photo provided by Alivia Serenita
Over the last few years, many students have been asked to dances in an extravagant way, flowers, posters, even light up messages have all been ways that students pop the question to their dates.
Although these prom-posals were extremely popular and almost considered necessary for past proms, the trend has all but died out this year.
Instead of making big displays of affection the week before tickets go on sale, students asked each other casually over Snapchat and made date arrangements in prom group chats.
“It just felt a lot easier and more comfortable to figure it out in the group chat,” said senior Madison Menser, who will be going to prom with Trey Erdman, a Lower Dauphin graduate and Penn State freshman. “Since we’re not going as, like a couple, I feel like prom-posal would have been weird.”
One factor that students cite as decreasing the popularity of prom-posals is social media.
“I think that it’s not as popular anymore, so if people don’t see it all over social media like it was a few years ago, they don’t want to do it anymore,” said senior Desiree Leffler, who had been asked to prom with a prom-posal in her sophomore and junior years.
“I think that to a certain point [prom-posals] are nice but if you go too far over the top, then it’s like just showing off and you’re forgetting the whole point of why you’re actually asking them,” said Leffler. “I think that people don’t want to put in the effort as much anymore and they just know that people are going to say ‘yes’ even if they don’t put in the effort of asking them.”
Part of the decrease in prom-posals also seems to be caused by the decline of stress students feel to bring a date.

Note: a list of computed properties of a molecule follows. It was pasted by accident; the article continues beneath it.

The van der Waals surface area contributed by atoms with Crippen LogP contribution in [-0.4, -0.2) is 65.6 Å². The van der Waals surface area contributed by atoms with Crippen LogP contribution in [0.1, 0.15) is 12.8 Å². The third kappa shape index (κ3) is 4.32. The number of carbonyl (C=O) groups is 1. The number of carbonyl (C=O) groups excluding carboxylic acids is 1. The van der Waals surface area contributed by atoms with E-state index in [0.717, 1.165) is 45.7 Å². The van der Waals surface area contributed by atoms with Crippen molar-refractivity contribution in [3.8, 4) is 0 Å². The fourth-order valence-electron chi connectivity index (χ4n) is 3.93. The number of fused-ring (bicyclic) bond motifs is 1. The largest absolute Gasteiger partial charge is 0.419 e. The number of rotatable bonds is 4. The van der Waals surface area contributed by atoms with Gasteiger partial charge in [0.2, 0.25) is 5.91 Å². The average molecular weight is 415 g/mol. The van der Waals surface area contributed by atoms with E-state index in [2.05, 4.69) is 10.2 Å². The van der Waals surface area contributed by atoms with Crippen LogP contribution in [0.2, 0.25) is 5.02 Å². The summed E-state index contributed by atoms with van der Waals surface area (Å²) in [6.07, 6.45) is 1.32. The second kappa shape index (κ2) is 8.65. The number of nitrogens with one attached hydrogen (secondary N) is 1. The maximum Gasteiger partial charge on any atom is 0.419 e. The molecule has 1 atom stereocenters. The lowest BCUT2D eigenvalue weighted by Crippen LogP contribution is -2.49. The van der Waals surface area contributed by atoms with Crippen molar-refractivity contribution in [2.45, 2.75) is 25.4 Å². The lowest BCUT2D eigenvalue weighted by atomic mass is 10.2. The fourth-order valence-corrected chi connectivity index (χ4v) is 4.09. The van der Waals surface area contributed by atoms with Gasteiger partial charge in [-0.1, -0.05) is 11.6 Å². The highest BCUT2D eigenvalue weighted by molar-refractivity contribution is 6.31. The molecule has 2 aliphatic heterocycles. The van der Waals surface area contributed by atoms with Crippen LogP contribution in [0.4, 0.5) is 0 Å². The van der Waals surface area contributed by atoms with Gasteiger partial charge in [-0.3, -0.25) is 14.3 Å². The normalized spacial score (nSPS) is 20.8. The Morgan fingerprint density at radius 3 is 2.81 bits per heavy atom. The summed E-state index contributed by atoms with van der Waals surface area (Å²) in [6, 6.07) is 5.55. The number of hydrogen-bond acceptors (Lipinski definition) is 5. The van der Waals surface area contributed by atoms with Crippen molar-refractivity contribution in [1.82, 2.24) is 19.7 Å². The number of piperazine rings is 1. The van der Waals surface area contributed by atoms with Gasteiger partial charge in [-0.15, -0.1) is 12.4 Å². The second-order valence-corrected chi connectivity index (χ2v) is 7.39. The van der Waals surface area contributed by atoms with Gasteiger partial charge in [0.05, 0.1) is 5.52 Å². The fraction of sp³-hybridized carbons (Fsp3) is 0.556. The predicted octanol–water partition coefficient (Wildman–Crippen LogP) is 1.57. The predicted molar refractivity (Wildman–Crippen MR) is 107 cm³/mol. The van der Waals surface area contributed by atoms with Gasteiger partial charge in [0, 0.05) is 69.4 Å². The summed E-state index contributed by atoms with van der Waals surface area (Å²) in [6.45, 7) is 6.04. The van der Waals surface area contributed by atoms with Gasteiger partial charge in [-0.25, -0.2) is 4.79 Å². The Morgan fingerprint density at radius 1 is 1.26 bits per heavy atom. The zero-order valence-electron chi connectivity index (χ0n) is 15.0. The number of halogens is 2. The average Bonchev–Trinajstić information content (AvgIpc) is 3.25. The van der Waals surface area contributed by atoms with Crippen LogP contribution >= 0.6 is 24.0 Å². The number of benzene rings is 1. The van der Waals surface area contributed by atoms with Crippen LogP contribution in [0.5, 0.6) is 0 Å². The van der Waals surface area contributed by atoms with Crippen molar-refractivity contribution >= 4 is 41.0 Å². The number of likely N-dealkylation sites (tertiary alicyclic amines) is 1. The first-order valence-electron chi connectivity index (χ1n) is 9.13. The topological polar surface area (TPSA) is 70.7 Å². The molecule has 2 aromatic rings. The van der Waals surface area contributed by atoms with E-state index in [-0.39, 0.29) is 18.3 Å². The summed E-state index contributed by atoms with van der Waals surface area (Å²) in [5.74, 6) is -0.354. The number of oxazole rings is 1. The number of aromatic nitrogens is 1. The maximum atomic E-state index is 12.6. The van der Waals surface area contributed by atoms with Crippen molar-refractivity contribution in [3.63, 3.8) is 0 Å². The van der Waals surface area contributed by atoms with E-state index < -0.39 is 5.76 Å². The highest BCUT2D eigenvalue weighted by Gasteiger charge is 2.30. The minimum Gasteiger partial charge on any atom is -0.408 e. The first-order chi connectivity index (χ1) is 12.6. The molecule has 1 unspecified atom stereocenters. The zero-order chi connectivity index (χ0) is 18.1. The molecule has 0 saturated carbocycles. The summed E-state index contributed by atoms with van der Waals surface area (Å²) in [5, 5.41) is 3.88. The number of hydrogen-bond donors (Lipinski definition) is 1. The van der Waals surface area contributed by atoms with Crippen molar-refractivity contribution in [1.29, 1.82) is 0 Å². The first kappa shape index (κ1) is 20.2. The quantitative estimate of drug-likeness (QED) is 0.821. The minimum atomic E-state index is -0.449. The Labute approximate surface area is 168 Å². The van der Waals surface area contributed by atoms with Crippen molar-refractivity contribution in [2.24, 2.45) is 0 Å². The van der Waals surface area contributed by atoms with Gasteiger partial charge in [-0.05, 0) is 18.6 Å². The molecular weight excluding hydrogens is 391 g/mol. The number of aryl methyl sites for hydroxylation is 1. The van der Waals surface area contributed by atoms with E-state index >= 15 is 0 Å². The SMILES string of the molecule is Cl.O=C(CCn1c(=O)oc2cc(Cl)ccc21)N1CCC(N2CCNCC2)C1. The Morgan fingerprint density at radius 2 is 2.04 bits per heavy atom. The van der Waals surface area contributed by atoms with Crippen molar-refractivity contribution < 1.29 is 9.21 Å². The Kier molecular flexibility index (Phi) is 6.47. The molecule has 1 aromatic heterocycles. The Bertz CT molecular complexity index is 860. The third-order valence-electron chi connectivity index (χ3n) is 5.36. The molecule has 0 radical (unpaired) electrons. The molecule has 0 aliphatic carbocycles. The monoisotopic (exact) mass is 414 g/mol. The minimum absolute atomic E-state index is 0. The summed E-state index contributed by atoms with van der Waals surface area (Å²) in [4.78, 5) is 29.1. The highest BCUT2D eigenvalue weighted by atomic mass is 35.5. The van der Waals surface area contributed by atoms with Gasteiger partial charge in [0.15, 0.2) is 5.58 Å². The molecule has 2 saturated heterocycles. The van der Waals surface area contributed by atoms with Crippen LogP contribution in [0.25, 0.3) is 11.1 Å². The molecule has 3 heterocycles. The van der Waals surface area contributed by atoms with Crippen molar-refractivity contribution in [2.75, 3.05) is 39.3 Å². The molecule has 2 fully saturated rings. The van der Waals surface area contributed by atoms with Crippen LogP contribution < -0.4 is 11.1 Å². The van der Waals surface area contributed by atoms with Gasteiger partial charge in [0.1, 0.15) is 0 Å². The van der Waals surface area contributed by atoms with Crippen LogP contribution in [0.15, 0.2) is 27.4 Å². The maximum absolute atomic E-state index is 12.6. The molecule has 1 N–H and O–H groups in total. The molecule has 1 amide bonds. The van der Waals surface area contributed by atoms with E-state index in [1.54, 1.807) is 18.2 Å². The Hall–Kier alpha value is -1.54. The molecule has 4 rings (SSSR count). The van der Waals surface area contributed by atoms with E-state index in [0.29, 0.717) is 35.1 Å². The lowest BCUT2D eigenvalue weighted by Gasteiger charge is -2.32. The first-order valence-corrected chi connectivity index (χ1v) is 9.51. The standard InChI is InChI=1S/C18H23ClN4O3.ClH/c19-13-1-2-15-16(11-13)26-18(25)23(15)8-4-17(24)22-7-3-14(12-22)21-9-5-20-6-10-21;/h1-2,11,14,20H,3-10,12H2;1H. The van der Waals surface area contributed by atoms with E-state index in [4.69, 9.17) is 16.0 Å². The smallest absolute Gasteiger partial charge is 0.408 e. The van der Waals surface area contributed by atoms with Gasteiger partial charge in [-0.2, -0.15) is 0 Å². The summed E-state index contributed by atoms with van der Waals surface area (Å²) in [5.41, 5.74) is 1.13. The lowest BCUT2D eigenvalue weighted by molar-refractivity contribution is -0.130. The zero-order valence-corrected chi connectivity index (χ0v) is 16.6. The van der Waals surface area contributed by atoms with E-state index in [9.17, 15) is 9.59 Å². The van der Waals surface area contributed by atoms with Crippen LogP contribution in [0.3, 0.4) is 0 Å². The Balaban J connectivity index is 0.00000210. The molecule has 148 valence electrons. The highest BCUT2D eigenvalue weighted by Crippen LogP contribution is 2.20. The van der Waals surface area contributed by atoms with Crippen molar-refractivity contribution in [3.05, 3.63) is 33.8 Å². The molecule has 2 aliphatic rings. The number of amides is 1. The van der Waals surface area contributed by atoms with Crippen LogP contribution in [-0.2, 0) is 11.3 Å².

“I think people have just started to realize that it doesn’t matter that much if you’re going with somebody as a date,” said Menser. “It can be really fun just to go with friends.”
“I feel like people just assume that they’re going with someone and they don’t feel like they have to ask,” said senior Laney Faiola.
Faiola experienced dance proposals in the past but not recently. Faiola’s date to the eighth grade formal proposed to her with a horse.
She has not been asked to a dance in such an extravagant way since.
“I thought it was a little weird at first,” said Faiola. “It set the expectations high but they were never met.”
The trend has also altered its course by leading more girls to prom-pose this year, often to people they are already committed to going to prom with.
“I just had kind of a small plan to do something special,” said senior Madyson Brown, who is taking junior Eric Wawrzyniak. “Especially because I’m a senior and he’s not.”
Some students who were prom-posed to in the past are reversing roles by popping the question themselves.
“The way Casey [Emler, 2018 graduate] asked last year was so sweet and he put so much thought into it,” said senior Alivia Serenita. “I wanted to be able to something special this year.”
Emler prom-posed by setting up Christmas lights in his backyard in the shape of the word “prom.” Serenita is still undecided as to how she will prom-pose.
“I want to do something big for Casey since he did something so amazing,” said Serenita.